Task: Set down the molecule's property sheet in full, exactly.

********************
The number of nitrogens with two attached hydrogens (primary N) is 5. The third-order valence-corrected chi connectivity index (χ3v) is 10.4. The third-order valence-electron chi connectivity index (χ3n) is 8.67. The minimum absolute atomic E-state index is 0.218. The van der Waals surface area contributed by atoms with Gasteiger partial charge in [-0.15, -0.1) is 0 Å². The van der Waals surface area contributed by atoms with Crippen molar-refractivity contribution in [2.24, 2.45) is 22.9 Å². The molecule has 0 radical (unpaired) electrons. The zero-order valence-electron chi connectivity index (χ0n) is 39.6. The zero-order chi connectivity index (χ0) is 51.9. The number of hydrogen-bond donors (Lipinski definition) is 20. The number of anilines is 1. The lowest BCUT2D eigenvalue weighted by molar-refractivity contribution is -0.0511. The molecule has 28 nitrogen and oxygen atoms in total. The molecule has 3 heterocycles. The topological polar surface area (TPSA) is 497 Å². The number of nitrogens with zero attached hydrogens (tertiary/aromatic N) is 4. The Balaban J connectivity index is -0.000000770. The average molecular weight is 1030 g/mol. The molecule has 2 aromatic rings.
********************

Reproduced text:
The number of nitrogens with two attached hydrogens (primary N) is 5. The third-order valence-corrected chi connectivity index (χ3v) is 10.4. The third-order valence-electron chi connectivity index (χ3n) is 8.67. The minimum absolute atomic E-state index is 0.218. The van der Waals surface area contributed by atoms with Gasteiger partial charge in [-0.15, -0.1) is 0 Å². The van der Waals surface area contributed by atoms with Crippen molar-refractivity contribution in [2.24, 2.45) is 22.9 Å². The molecule has 0 radical (unpaired) electrons. The zero-order valence-electron chi connectivity index (χ0n) is 39.6. The zero-order chi connectivity index (χ0) is 51.9. The number of hydrogen-bond donors (Lipinski definition) is 20. The number of anilines is 1. The lowest BCUT2D eigenvalue weighted by molar-refractivity contribution is -0.0511. The molecule has 28 nitrogen and oxygen atoms in total. The molecule has 3 heterocycles. The topological polar surface area (TPSA) is 497 Å². The number of nitrogens with zero attached hydrogens (tertiary/aromatic N) is 4. The Balaban J connectivity index is -0.000000770. The average molecular weight is 1030 g/mol. The molecule has 2 aromatic rings.